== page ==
RNCM students tour Peter Grimes with the Bergen Philharmonic
Our students joined the recent tour of Britten’s Peter Grimes, visiting Bergen, Stockholm and London.
Students from the School of Vocal Studies and Opera sang alongside the Edvard Grieg Kor and the Colligeûm Mûsicûm in what has been named number two in the Guardian’s Top 10 classical music events of 2019.
Second year MMus vocal student James Mitchell blogged for us about the fantastic opportunity, with photos taken by third year BMus student, Joel Heritage:
A little after 4am on a Sunday morning, 12 students from the RNCM School of Vocal Studies and Opera found themselves, slightly sleepy, in Terminal 3 of Manchester Airport getting ready to board a flight. Our destination as a group was Bergen, the second city of Norway, and a cultural hub home to one of the oldest and most renowned orchestras in the world, the Bergen Philharmonic Orchestra.
Our goal was to bring our voices and skills to join and enhance the chorus of the Bergen Philharmonic’s production of Peter Grimes, under the baton of Edward Gardner. The production toured Bergen, Oslo and London, with three days to make a recording for Chandos in the middle, and starred the tenor Stuart Skelton.
Once we arrived in Bergen, descending past a panorama of lakes and fjords, we had a few hours to find our rooms and drop off our bags before jumping straight into rehearsal with Chorus Master, Hakon Matti Skrede and the combined voices of the Edvard Grieg Kor, Bergen Philharmonic Chorus and an adult choir, the Colligeûm Mûsicûm.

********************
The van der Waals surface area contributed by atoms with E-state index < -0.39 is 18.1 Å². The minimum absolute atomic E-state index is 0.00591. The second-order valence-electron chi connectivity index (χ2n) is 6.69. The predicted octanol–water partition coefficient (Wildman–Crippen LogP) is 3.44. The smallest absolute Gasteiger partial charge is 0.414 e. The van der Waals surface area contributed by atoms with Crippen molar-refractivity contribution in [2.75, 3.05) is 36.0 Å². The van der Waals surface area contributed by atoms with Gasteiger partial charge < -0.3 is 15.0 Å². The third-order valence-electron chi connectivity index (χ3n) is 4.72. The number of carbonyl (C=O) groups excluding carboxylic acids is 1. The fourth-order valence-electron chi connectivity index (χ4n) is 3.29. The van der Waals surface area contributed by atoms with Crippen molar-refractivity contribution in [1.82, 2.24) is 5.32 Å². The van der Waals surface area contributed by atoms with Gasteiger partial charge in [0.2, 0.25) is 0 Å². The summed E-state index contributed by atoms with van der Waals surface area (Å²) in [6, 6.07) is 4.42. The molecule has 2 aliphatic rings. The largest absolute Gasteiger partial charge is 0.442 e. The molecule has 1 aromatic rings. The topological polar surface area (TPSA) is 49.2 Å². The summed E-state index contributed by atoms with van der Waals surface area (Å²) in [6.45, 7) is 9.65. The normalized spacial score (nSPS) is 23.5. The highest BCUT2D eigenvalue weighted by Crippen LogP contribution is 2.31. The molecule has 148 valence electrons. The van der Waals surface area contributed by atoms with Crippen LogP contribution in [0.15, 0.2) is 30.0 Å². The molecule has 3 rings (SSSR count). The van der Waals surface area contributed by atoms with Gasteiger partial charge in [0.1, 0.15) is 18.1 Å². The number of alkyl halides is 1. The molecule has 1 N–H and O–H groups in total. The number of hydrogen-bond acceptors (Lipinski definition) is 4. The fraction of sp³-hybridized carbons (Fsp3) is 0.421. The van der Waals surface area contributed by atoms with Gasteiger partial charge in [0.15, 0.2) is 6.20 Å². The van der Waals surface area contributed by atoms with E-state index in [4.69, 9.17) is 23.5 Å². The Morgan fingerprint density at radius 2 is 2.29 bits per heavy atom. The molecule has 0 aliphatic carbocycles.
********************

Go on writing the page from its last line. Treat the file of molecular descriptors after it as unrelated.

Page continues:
Being part of such an incredibly focused wall of sound – especially for the opera’s climactic mob scene in Act 3 – was humbling and exhilarating. However we were well-prepared due to regular rehearsals organised in the weeks leading up to our departure and led by Deputy Head of Opera, Kevin Thraves.
Spending two weeks in Bergen gave our group time to bond, explore, and come to terms with the fact that a pint of beer cost £8. Since most of the chorus worked full-time, a lot of rehearsals and recording sessions were scheduled for the evening.
It was normal for us all to meet at breakfast to load up for the day, chatting to world-class soloists such as Roderick Williams, Marcus Farnsworth and Catherine Wyn-Rogers, and learning about their experiences in the industry.
As well as a full Scandinavian breakfast, the Grand Hotel Terminus where we stayed contained a gym, which many singers made good use of. Out in the city were a great variety of cafes, shops and museums. In Bergen you are never far from the sea, and it became easy to see how Peter Grimes, with its nautical themes, would come to resonate so strongly with life in Bergen.
For many of us, the high point of our days in Bergen was our time spent climbing Mount Floyen, a mountain just behind the hotel which offered breath-taking views of the city and the mountains and the sea beyond. And for those who didn’t fancy the climb, the historic funicular, completed over a century ago in 1918 and still in operation today.
A weekend in Oslo offered a chance to explore and sing in the incredible Oslo Opera House, and a chance for many tenors to talk to Stuart Skelton about how he came to be so closely associated with the role of Grimes.
After a second week in Bergen recording the opera, we travelled back to London for an intense final day with the piece – a morning of heavy rehearsal in the Royal Festival Hall, getting used to the sharp new dynamic, before a sold out final performance.
The Peter Grimes project has been an incredible chance to widen our knowledge of both the professional world and of this most British of operas, brought to life so well in Norway and London. We were all proud to be involved and proud to have been given this opportunity to perform on the world stage.
19 December 2019